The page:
Vietnam napalm girl now an advocate for peace - Word&Way

Vietnam napalm girl now an advocate for peace

HARRISONBURG, Va. (ABP) — You may not know her name, but if you were born before 1970 you have seen Kim Phuc’s picture. She is the 9-year-old girl seen running burned and naked in Nick Ut’s 1972 Pulitzer Prize-winning photo that fanned anti-war sentiment in the United States.


Kim Phuc (Photo by Norman Jameson)

For a long time Kim wished the photo of her and other children fleeing a South Vietnamese napalm attack had never been taken. It took over her life and turned her into a symbol when she was just a burn-scarred girl who wished she could wear a short-sleeved blouse.

Now 44 and living in Canada, she thanks God for it, because it has given her a platform to share her testimony of forgiveness all over the world.

“That picture is a powerful gift for me,” Kim told participants July 4 at the Baptist Peace Fellowship annual Peace Camp at Eastern Mennonite University in Harrisonburg, Va. “It is a part of God’s plan for my life. I can work with that picture for peace.”

After snapping the picture Ut, an Associated Press photographer who works out of Los Angeles, rushed Kim to a hospital. Doctors shook their heads and consigned her to the morgue where her parents found her three days later.

“But I hadn’t died yet,” she said to rousing laughter. Miraculously, an old friend of her father’s worked at the hospital and helped get her medical attention.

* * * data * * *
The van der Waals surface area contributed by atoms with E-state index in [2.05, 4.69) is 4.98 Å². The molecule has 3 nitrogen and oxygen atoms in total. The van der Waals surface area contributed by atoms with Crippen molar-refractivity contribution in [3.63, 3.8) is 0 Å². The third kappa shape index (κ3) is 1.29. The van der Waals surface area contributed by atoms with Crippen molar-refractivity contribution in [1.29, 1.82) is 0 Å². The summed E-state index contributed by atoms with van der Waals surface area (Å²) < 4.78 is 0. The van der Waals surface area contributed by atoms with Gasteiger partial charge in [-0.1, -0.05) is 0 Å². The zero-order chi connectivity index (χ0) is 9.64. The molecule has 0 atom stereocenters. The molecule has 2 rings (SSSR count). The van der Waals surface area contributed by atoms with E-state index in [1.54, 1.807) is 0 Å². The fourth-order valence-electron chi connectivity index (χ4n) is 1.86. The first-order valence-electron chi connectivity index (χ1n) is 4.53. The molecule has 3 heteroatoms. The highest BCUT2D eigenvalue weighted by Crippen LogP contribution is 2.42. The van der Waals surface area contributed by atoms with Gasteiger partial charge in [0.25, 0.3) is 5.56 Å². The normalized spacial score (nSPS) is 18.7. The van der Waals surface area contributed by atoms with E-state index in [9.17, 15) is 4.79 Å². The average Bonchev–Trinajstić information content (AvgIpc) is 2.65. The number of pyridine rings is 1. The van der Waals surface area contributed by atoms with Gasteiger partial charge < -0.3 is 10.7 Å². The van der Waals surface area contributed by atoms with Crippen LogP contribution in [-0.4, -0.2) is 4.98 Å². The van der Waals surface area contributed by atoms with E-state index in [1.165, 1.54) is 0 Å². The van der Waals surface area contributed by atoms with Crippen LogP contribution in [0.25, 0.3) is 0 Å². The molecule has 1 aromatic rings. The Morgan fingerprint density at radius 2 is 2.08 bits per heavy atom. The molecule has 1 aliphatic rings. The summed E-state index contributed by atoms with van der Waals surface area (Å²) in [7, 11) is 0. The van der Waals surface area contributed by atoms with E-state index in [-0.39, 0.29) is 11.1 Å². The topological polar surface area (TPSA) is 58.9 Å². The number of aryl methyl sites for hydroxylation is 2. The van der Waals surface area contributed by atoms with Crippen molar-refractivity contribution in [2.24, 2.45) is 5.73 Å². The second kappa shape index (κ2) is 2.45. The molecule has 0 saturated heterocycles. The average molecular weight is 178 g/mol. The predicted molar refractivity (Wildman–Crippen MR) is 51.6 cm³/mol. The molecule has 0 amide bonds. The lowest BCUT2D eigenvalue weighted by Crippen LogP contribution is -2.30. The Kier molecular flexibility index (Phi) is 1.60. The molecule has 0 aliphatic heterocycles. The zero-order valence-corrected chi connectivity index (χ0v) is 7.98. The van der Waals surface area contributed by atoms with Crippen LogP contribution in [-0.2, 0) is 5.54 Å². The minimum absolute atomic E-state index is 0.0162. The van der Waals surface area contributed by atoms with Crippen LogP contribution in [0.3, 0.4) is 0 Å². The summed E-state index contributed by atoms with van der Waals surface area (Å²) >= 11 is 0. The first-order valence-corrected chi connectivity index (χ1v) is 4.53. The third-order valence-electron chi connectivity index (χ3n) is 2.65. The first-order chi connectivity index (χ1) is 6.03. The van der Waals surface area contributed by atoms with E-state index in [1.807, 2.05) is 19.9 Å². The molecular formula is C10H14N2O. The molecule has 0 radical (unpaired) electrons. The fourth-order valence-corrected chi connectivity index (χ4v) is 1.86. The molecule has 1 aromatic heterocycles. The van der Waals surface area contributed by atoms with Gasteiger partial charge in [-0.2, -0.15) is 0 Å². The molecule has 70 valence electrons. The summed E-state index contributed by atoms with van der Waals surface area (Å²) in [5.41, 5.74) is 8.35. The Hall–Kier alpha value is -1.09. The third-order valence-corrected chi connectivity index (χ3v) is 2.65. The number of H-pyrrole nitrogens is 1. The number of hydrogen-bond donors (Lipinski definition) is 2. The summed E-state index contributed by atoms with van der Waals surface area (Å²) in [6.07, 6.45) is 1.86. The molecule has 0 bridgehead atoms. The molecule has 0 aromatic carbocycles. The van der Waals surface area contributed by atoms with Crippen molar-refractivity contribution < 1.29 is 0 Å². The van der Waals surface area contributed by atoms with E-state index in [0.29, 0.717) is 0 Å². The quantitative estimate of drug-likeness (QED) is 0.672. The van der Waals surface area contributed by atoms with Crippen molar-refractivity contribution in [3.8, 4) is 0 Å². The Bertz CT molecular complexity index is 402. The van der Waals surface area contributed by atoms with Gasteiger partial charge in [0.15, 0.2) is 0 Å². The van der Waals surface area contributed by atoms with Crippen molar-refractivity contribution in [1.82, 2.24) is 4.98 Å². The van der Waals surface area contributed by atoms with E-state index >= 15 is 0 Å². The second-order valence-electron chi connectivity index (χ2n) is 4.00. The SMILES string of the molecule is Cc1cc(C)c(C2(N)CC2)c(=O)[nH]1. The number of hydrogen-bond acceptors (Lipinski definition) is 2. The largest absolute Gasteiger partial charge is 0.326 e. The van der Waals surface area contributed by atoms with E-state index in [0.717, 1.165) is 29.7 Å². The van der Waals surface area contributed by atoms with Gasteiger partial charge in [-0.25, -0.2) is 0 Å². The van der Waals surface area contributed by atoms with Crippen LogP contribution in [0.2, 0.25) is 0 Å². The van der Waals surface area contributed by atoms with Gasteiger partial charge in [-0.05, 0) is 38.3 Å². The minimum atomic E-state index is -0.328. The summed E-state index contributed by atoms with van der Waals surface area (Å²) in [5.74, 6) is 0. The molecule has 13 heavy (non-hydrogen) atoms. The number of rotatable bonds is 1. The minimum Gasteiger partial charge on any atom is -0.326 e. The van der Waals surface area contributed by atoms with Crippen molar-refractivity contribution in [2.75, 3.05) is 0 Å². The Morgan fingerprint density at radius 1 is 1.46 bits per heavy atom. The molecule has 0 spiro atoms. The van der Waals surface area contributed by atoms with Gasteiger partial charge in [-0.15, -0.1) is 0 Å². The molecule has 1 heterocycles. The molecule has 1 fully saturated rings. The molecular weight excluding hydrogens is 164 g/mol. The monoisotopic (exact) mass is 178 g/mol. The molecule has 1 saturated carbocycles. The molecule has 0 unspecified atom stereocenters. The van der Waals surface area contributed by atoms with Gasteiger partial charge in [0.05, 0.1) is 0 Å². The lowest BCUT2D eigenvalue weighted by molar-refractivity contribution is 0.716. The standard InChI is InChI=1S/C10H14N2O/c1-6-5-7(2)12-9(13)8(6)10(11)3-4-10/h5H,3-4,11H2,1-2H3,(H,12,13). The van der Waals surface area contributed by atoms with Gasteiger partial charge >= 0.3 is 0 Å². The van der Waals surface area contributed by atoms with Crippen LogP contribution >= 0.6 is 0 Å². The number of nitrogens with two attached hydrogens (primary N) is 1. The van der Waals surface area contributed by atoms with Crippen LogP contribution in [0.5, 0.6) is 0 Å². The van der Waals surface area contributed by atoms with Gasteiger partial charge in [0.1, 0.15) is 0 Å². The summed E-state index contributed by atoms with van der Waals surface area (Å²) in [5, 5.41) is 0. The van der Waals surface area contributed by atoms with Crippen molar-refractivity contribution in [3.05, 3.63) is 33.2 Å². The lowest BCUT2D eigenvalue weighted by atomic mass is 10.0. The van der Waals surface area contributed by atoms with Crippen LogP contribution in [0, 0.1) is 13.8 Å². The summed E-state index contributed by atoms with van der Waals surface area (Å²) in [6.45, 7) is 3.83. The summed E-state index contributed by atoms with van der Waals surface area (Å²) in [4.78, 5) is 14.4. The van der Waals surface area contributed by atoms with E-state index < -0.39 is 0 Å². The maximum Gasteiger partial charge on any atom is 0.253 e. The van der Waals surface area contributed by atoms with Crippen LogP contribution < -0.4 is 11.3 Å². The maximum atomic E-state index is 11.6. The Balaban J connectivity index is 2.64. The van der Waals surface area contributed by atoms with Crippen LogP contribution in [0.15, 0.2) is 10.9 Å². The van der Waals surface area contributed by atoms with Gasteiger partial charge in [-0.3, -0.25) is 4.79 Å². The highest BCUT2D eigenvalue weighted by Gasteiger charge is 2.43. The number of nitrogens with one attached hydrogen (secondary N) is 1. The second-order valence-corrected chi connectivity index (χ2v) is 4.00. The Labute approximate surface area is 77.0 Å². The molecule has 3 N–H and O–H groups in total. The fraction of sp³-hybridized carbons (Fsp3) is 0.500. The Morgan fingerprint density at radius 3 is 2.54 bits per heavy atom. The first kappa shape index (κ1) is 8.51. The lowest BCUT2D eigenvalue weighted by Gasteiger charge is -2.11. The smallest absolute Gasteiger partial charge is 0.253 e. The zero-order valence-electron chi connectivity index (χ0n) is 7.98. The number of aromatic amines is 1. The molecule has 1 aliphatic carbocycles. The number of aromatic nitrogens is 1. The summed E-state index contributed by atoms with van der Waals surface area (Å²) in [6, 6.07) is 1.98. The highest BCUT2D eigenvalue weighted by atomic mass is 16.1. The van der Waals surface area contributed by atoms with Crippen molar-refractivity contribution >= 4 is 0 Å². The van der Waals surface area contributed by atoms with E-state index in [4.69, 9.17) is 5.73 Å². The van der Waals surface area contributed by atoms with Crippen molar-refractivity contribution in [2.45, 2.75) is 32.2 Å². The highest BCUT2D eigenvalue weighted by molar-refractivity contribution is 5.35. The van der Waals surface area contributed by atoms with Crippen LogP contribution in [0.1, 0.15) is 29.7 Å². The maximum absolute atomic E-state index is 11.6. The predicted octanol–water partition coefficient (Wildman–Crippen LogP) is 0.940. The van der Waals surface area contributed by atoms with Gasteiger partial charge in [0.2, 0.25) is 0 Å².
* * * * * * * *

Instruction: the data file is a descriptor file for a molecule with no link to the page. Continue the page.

She eventually had 17 operations, most recently in 1986. She still suffers pain that “cuts like a knife” from her scarred back and arm when the weather changes.
Ten years after the photo and seven years after the war ended a journalist from the German publication Stern asked the Vietnamese embassy in Bonn to help him identify and locate the girl if she was still alive.

Two years later officials found Kim and took control of her life. After struggling to be “normal” and living convinced that her scars would keep any man from loving her, she had finally made it to medical school. Officials pulled her from study and made her a propaganda symbol, parading her before foreign press.

“This was a low point in my life,” she said. “My life suddenly just became as the bird in the cage.”

She lived in hatred for those who hurt her but knew she could not go on like that forever. Peace eluded her until in a library during Christmas of 1982 she discovered the Bible and the Jesus it revealed. Suddenly she knew “God had a purpose for my life.”

As she studied Jesus’ words on forgiveness, she was torn, not understanding how she could love her enemies. The only thing she could do, she said, was to pray. It didn’t come easily, but she learned that “in order to be free, I had to learn to forgive.”

She stopped asking, “Why me?” She learned to “trust and obey,” and that “God can do the impossible.” She learned to be positive, counting blessings instead of complaining.